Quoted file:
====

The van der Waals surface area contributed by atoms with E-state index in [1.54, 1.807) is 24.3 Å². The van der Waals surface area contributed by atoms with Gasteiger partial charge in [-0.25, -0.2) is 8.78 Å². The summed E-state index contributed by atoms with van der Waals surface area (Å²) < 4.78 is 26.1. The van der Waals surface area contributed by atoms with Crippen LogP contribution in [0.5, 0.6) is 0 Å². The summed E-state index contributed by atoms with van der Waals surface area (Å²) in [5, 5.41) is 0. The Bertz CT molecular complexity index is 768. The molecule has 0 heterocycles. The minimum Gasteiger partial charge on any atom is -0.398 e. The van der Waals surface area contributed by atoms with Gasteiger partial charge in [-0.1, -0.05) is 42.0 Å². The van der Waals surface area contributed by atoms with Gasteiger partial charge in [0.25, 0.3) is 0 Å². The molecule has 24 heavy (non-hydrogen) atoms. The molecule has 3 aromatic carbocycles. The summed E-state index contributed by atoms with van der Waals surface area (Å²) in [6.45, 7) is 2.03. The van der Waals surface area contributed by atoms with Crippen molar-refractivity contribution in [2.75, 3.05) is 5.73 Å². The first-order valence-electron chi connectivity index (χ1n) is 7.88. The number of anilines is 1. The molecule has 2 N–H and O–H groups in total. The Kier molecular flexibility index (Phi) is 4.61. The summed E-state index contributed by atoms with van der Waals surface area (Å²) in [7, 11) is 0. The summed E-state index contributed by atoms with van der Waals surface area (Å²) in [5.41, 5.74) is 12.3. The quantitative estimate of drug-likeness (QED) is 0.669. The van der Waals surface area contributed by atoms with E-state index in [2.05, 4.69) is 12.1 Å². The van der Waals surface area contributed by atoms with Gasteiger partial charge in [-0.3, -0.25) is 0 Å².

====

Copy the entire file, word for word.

The van der Waals surface area contributed by atoms with E-state index in [1.54, 1.807) is 24.3 Å². The van der Waals surface area contributed by atoms with Gasteiger partial charge in [-0.25, -0.2) is 8.78 Å². The summed E-state index contributed by atoms with van der Waals surface area (Å²) < 4.78 is 26.1. The van der Waals surface area contributed by atoms with Crippen LogP contribution in [0.5, 0.6) is 0 Å². The summed E-state index contributed by atoms with van der Waals surface area (Å²) in [5, 5.41) is 0. The Bertz CT molecular complexity index is 768. The molecule has 0 heterocycles. The minimum Gasteiger partial charge on any atom is -0.398 e. The van der Waals surface area contributed by atoms with Gasteiger partial charge in [-0.1, -0.05) is 42.0 Å². The van der Waals surface area contributed by atoms with Gasteiger partial charge in [0.25, 0.3) is 0 Å². The molecule has 24 heavy (non-hydrogen) atoms. The molecule has 3 aromatic carbocycles. The summed E-state index contributed by atoms with van der Waals surface area (Å²) in [6.45, 7) is 2.03. The van der Waals surface area contributed by atoms with Crippen molar-refractivity contribution in [2.75, 3.05) is 5.73 Å². The first-order valence-electron chi connectivity index (χ1n) is 7.88. The number of anilines is 1. The molecule has 2 N–H and O–H groups in total. The Kier molecular flexibility index (Phi) is 4.61. The summed E-state index contributed by atoms with van der Waals surface area (Å²) in [7, 11) is 0. The summed E-state index contributed by atoms with van der Waals surface area (Å²) in [5.41, 5.74) is 12.3. The quantitative estimate of drug-likeness (QED) is 0.669. The van der Waals surface area contributed by atoms with E-state index in [2.05, 4.69) is 12.1 Å². The van der Waals surface area contributed by atoms with Gasteiger partial charge in [-0.3, -0.25) is 0 Å².